Why is it important to monitor power quality?

A Bloomberg New Energy Finance analysis last year found that photovoltaics and onshore wind are considered the most economical sources of electricity generation for at least two-thirds of the world's population. This is good news, and there is also good news in energy storage, where storage solutions are becoming even more technological and economically attractive.



As there are more and more manufacturers of wind turbines and photovoltaic plants for energy production around the world, there is a growing need for continuous monitoring not only of the quality of the committed energy but also of the Point of Common Coupling (PCC): the point at which the local power system of the generating plant connects to the public utility's electrical system, such as the electricity revenue meter or the power plant designated to interrupt, separate or disconnect the connection between the generating plant and the utility's grid.

The electrical parameters of these plants fluctuate continuously and depend on many factors such as wind and sun. The installation of continuous, high-resolution recording and monitoring devices allows the utility, and/or operators of the given plant, to ensure compliance with grid requirements in terms of energy production, energy consumption, or both.



Energy quality monitoring has technical, economic, and legal implications; our experience shows that many energy quality events, while often within the range of tolerated events, can still be a source of problems for both energy producers and consumers.

The causes of these problems can be found in the following table.

The causes of these problems are manifold:

  • VOLTAGE Amplitude deviation: caused by the variation of active and reactive power absorbed by the loads, by the action of transformers with a variable ratio under load, or by the connection of capacitive or inductive loads
  • FREQUENCY deviation: caused by the presence of non-linear loads and transformers in saturation (the phenomenon of harmonics or voltage waves with a frequency equal to multiples of the fundamental frequency (50Hz for Italy)

Insufficient energy quality is often the cause of many problems in industrial processes:

  • DAMAGE to machinery (overheating of electric motors = reduced motor life)
  • NON-CONFORMITY in production (machines do NOT work at design conditions)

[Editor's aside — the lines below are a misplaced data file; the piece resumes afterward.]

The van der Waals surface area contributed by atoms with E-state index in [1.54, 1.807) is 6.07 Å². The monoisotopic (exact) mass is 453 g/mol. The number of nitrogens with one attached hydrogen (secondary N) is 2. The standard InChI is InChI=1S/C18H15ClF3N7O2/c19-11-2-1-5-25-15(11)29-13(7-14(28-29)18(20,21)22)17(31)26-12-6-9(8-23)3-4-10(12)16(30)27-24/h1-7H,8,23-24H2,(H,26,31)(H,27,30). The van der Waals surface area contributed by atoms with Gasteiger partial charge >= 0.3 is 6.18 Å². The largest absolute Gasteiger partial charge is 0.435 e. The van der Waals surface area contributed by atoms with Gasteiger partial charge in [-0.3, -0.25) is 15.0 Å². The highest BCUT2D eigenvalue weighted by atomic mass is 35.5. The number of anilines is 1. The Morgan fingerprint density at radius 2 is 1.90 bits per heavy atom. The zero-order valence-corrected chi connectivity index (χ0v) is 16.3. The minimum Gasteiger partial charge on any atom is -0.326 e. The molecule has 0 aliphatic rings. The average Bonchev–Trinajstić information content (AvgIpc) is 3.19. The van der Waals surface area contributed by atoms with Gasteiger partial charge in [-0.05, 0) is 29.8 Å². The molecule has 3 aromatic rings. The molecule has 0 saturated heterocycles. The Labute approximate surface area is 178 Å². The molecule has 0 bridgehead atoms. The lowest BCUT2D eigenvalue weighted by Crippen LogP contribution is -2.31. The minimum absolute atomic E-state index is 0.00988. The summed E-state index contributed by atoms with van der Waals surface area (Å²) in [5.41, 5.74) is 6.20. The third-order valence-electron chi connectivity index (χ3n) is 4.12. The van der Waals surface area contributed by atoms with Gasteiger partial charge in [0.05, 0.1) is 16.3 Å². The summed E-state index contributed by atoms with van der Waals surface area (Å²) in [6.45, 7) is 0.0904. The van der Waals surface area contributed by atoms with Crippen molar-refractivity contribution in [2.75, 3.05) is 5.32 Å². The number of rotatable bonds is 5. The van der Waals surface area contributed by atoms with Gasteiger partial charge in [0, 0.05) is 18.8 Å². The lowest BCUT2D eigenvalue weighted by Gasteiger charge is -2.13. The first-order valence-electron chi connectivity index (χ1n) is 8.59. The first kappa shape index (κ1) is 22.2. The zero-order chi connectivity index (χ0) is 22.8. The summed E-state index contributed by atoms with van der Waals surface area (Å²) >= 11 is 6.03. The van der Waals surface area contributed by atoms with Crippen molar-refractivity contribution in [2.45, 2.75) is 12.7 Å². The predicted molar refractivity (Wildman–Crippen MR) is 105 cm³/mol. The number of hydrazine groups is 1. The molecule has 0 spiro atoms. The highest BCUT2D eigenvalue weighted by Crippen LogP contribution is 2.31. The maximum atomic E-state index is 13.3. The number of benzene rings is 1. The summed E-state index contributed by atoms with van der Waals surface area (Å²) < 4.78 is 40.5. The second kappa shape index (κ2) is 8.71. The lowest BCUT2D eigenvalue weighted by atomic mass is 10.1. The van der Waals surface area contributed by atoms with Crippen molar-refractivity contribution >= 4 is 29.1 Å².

• INTERRUPTION in the production (continuous intervention of the safety system - line disconnection)
  • Increased energy costs (higher consumption and possible penalties applied by the grid operator)

The need is therefore to trace these events by means of a precise investigation of the quality of the power supply in order to have all the elements that will allow a more in-depth analysis to be made after the event.



The ideal solution for analyzing the above anomalies is the use of a class A Power Quality Analyzer (PQA) analyzer capable of continuously recording and storing all network parameters including waveforms, high accuracy, high definition, and a long period of data collection. This type of power quality analysis enables the investigation and presentation of all electrical parameters according to applicable industry standards. The PQA records all data to the highest levels of safety and reliability without the need for triggers or thresholds.



In the case of photovoltaic systems, for example, the PQA allows continuous measurements of power quality at the common coupling point to be analyzed in high definition. In many cases, the measurements detect anomalies that are mainly due to changes in transformer status with consequent voltage drops/changes. These voltage anomalies, while still within tolerance standards, can over time lead to serious problems in the system.  

Using a class A PQA you can observe, analyze in detail these events and make choices to prevent future problems or service interruptions.


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